Help, I’m a Racist and I Don’t Want to Be

Admitting it is the first step! But it's not enough. What you do at this important juncture matters.

Generic image (Thinkstock)
Generic image (Thinkstock)

(The Root) —

“I’m a racist, and I don’t want to be. I’m a white man in my very early 40s, and for years I’ve been extremely awkward and anxious around African Americans, especially men. At some point in my early teens, I became very self-conscious about the racial divide. And about that time, I moved to a much more homogeneously white area, and I guess gradually black people became abstractions to me or something. When I moved back to a more mixed neighborhood in college, I found I was afraid of them. Horrible thoughts and associations — of crime, violence, whatever — would spring to mind.

“Now it’s reached the point where I can’t encounter any African-American person without these thoughts cropping up, along with this seizure of panic that I’m racist, I’m giving off a funny vibe, I’m making that person feel uncomfortable and he or she can see through me and knows what’s going on. It’s a complex of shame and humiliation and fear that for two-plus decades I haven’t been able to think my way out of, and if anything, it’s only getting worse with age.

“When I look for some suggestions online, they recommend going out and meeting the people I’m afraid of — trying to make the abstract particular, humanizing who I’m imagining, etc. But come on. How is that not just turning people into my little self-betterment project? It’s hard for me to imagine something more condescending and objectifying. Of course, I’m also just flat-out scared of being exposed, of being seen for who I am.

“I have no patience with apologists who would argue that there’s a legitimate justification for being racist. But I also have had no success in eradicating this side of my personality that I find so repellent.” –Ready to Get Rid of Racism

I love this question. But I know from the reactions to my one little tweet seeking an expert on “how a white person can shed his racism” (Summary: “Is this serious? Get over it, jerk”) that some people are going to hate it. So before I get to my advice, I want to make my pitch for why it’s great that you wrote in.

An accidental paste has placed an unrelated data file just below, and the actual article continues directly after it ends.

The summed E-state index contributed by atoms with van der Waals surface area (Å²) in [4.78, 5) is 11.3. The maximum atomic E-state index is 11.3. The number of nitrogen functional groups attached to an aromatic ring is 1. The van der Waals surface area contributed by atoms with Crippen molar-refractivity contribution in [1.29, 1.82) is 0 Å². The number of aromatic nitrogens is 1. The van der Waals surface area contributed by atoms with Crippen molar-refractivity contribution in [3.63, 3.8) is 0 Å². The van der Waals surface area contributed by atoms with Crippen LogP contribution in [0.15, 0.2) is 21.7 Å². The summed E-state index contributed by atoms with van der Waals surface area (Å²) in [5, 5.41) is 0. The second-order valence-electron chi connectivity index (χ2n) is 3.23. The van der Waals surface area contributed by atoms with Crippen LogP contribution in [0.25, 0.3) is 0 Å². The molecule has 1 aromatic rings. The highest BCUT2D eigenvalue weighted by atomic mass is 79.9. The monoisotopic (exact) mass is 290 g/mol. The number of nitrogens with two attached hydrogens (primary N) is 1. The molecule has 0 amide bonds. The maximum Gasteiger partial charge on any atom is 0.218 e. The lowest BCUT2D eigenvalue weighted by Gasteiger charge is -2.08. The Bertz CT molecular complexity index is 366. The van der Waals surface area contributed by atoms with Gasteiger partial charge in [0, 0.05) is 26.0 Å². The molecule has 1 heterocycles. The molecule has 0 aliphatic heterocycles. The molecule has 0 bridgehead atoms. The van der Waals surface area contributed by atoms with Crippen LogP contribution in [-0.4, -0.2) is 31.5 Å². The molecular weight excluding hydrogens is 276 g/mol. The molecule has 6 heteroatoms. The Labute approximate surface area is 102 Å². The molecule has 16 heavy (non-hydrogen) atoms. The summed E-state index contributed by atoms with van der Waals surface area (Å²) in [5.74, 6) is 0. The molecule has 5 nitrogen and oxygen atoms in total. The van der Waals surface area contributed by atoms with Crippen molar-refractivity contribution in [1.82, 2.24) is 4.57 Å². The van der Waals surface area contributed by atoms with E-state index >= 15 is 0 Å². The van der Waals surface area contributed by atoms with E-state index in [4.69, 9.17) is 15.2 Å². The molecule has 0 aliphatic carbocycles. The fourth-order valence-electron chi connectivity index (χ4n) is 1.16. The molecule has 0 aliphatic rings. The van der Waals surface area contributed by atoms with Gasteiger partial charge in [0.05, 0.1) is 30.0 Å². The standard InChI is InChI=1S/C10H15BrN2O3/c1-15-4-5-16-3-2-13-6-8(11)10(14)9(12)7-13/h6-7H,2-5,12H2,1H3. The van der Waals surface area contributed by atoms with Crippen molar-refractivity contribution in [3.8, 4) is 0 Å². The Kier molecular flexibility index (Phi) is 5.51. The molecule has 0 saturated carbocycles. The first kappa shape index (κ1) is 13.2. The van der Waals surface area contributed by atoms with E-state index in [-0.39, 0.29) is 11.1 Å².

I understand that hearing someone admit to “horrible thoughts and associations” when it comes to black people makes those of us who are sick to death of racism want to vomit a little. I get it.

But aren’t we the same people who believe that white supremacy is deeply ingrained in our society and affects so many people (to say nothing of institutions), from the most hateful and outspoken to the well-meaning but ignorant “accidental racists” and “hipster racists” of the world?

If so, I don’t think we can really be mad at a person who proactively admits — and hates — that he or she has absorbed all that nonsense. Isn’t this exactly the type of question we wish Paula Deen had asked herself back when she was known more for butter than for bigotry? Aren’t these ideas about “crime, violence, whatever” just what we wish George Zimmerman had begged for help eliminating before he shot and killed the “up to no good” Trayvon Martin? Exactly. I thought so.

That’s why I decided to answer this question and to seek the best-possible advice for you.

I spoke to Dr. Mike Likier, a cognitive behavioral psychologist who conducts diversity and anti-racism trainings. His answer to my first question — whether you have some actual phobia of black people and need to get yourself into therapy — was a no (although he said that talking this through with a carefully selected and social-justice-conscious professional wouldn’t hurt).

So, good news: You won’t have to pay a copay to banish your bigotry. Here’s what he suggested you do instead.